Car accidents happen every day in Colorado and throughout the United States. These incidents often cause devastating injuries and expensive economic losses for vehicle repairs and lost income while victims stay home and recover. The Colorado Department of Transportation (DOT) collects crash accident statistics and regularly publishes reports of its findings. As 2023 begins, all Colorado drivers should know the state’s accident trends based on crash rates for previous years and ongoing issues affecting car accident rates throughout the country.
The ongoing health crisis and related lockdowns during the latter half of 2020 and most of 2021 resulted in more people working from home and fewer vehicles on the road. While many might assume that this should have led to a statistical drop in accidents and accident deaths in Colorado, this was not the case. During the latter half of 2021, most of 2022, and the beginning of 2023, car accident rates have not only increased sharply, but they are also resulting in more devastating damages and more fatalities.
If you are involved in a car accident, the first step toward recovery from your damages is determining liability for the accident. Colorado is a fault state, meaning a driver who causes an accident is liable for all damages they cause to others. Their auto insurance will cover the other driver’s vehicle repair costs and medical expenses. If insurance isn’t enough to cover the injured driver’s losses, the injured driver can file a civil claim to recover their remaining damages.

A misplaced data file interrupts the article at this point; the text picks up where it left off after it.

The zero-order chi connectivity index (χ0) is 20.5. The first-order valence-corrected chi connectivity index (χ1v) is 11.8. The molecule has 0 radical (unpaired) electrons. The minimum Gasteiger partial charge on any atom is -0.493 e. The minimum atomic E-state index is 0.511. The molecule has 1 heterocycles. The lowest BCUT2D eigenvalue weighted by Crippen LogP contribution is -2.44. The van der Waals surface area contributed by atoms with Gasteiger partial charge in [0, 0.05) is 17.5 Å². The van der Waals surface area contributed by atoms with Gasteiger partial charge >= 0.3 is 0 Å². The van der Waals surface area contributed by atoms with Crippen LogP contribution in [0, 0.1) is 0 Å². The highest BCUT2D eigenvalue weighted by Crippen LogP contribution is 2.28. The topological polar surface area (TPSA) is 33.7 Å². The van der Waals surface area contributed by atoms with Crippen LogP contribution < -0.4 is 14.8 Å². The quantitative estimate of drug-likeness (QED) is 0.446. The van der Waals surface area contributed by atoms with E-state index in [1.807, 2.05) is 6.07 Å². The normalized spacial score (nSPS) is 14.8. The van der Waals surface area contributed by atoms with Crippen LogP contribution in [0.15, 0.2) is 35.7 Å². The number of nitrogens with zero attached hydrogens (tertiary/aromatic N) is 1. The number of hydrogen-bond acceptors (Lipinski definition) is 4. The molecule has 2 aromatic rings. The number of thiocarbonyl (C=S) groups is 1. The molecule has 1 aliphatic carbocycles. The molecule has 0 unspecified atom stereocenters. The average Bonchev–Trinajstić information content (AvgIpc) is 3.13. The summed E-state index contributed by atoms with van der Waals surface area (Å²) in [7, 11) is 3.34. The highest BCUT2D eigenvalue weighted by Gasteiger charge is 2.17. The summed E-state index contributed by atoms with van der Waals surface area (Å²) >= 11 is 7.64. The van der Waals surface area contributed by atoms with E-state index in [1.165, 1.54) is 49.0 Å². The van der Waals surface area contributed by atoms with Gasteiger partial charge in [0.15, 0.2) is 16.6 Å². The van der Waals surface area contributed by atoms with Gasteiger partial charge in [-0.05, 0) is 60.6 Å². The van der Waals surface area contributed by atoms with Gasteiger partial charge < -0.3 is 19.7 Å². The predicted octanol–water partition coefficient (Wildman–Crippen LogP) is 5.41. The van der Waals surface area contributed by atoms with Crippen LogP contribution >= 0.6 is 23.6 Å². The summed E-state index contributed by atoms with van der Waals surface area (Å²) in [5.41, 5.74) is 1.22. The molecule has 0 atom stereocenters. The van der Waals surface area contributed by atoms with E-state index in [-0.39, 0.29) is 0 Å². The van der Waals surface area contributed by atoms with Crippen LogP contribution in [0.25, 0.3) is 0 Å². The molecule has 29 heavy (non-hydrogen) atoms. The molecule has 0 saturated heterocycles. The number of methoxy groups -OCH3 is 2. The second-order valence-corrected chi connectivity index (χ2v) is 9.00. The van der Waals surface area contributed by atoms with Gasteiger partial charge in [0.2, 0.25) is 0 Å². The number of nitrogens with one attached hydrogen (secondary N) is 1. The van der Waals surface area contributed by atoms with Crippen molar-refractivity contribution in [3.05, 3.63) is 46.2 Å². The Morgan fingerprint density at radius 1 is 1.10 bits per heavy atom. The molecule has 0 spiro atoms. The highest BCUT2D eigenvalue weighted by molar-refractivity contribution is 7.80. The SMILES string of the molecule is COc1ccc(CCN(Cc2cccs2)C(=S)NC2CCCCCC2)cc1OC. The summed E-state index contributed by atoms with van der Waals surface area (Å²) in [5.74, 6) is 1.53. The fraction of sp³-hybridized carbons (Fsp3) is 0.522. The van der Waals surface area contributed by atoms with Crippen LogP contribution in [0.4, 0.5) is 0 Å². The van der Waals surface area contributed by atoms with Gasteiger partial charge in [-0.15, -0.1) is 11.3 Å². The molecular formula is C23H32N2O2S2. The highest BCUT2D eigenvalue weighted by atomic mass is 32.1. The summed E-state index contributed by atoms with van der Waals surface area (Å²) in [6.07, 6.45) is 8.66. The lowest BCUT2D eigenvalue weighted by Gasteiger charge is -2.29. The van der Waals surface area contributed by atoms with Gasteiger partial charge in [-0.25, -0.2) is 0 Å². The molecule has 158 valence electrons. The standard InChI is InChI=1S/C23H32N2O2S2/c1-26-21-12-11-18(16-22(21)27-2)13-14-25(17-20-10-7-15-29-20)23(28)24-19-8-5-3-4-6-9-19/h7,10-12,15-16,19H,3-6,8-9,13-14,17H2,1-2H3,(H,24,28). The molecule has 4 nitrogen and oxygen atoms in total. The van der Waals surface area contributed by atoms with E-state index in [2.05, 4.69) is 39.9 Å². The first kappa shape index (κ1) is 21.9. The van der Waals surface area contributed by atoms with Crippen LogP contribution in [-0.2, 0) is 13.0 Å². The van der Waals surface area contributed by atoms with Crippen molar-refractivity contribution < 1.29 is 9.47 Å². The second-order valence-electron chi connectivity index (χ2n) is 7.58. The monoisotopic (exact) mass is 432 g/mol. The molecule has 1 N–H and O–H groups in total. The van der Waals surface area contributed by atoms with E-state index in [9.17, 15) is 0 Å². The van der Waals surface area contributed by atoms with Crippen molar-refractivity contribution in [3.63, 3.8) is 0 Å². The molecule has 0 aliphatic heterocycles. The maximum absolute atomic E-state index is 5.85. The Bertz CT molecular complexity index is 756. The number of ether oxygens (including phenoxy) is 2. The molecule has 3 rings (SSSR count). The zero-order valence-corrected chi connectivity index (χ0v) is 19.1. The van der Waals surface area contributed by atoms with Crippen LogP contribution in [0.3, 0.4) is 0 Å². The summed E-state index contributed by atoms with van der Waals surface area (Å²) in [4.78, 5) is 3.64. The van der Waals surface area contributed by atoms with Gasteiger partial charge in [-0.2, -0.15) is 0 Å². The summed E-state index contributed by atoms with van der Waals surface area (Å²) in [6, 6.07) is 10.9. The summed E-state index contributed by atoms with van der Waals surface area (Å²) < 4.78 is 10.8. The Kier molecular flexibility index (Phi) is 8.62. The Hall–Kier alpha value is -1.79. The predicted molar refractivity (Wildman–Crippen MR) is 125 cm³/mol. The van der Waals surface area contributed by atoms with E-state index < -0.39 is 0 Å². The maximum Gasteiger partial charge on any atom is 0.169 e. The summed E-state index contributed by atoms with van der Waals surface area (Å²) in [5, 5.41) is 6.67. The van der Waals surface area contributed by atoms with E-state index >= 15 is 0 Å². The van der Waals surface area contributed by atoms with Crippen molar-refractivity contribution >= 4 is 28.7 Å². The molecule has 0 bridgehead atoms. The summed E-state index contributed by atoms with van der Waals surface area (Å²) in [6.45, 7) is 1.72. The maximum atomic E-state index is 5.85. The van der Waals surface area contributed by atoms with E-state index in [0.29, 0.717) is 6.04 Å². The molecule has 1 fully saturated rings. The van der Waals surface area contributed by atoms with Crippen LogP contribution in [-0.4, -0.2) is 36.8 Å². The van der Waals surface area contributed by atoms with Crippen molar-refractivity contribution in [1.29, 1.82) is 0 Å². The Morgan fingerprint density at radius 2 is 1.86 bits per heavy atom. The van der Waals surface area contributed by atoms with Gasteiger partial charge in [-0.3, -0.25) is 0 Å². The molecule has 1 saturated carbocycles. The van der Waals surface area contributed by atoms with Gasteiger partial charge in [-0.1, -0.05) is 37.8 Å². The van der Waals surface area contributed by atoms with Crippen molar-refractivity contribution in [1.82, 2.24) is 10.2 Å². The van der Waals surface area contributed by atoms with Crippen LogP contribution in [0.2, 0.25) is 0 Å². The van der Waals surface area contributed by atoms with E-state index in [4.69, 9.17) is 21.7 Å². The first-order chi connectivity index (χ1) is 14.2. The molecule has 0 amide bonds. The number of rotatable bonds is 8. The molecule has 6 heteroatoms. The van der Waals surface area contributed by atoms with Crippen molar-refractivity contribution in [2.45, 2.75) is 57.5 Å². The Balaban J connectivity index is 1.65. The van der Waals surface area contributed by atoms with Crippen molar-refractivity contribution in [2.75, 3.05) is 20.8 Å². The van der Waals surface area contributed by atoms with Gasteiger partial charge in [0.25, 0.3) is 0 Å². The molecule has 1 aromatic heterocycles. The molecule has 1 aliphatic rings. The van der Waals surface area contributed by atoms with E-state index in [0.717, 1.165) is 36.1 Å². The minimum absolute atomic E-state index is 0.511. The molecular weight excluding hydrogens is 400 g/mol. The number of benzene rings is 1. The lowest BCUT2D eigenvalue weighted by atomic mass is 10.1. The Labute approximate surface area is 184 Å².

Determining liability is more difficult after some accidents than others. If you are unsure how to prove fault for your accident or concerned that you bear partial responsibility for the accident, it’s essential to secure legal representation to guide you through your case proceedings. Your personal injury attorney can be instrumental in helping you prove fault for your damages and securing the compensation you need.
Most car accident cases revolve around the legal concept of “negligence” or a failure to use reasonable care in a situation. If a driver is negligent in handling their vehicle and they cause an accident with another driver, they are liable for the damages they cause. To prove liability for an accident, you must identify the driver responsible for causing the accident, prove they were negligent in a way that directly caused your damages, and provide proof of the full extent of those damages.
If you intend to hold another driver accountable for an accident they caused, the first step in this process is filing an insurance claim against them. Colorado requires all drivers to carry liability insurance and uses a fault-based system to settle car accident claims. Your attorney can assist you in filing your insurance claim, helping you secure compensation for your damages as quickly as possible after your accident.
When insurance isn’t enough to cover the full scope of your losses, you can proceed with a personal injury claim to recover the remainder. Damages you can potentially claim from a Colorado personal injury case include economic and non-economic damages.